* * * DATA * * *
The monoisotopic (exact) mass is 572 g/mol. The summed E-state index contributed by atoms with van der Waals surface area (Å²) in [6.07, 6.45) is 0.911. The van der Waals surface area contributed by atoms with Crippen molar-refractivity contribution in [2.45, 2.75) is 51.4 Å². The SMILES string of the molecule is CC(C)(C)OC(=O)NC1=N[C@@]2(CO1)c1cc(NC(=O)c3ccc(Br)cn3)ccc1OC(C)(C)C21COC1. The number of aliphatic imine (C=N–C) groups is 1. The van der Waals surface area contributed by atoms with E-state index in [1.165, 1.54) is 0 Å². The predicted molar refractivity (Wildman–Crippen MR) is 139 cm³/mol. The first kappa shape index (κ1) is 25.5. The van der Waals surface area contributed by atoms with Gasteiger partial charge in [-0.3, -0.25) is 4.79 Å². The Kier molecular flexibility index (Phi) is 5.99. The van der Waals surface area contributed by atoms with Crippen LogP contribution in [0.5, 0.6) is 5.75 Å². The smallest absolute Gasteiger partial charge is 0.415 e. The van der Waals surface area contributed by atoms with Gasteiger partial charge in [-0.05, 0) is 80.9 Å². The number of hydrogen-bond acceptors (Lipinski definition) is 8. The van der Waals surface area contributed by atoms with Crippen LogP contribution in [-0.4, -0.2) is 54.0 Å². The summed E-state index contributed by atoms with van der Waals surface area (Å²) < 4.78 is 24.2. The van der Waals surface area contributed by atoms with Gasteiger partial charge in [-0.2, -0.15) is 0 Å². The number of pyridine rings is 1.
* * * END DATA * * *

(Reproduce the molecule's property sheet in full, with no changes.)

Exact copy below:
The monoisotopic (exact) mass is 572 g/mol. The summed E-state index contributed by atoms with van der Waals surface area (Å²) in [6.07, 6.45) is 0.911. The van der Waals surface area contributed by atoms with Crippen molar-refractivity contribution in [2.45, 2.75) is 51.4 Å². The SMILES string of the molecule is CC(C)(C)OC(=O)NC1=N[C@@]2(CO1)c1cc(NC(=O)c3ccc(Br)cn3)ccc1OC(C)(C)C21COC1. The number of aliphatic imine (C=N–C) groups is 1. The van der Waals surface area contributed by atoms with E-state index in [1.165, 1.54) is 0 Å². The predicted molar refractivity (Wildman–Crippen MR) is 139 cm³/mol. The first kappa shape index (κ1) is 25.5. The van der Waals surface area contributed by atoms with Gasteiger partial charge in [-0.3, -0.25) is 4.79 Å². The Kier molecular flexibility index (Phi) is 5.99. The van der Waals surface area contributed by atoms with Crippen LogP contribution in [0.5, 0.6) is 5.75 Å². The smallest absolute Gasteiger partial charge is 0.415 e. The van der Waals surface area contributed by atoms with Gasteiger partial charge in [-0.05, 0) is 80.9 Å². The number of hydrogen-bond acceptors (Lipinski definition) is 8. The van der Waals surface area contributed by atoms with Crippen LogP contribution in [-0.4, -0.2) is 54.0 Å². The summed E-state index contributed by atoms with van der Waals surface area (Å²) < 4.78 is 24.2. The van der Waals surface area contributed by atoms with Gasteiger partial charge in [-0.2, -0.15) is 0 Å². The number of pyridine rings is 1.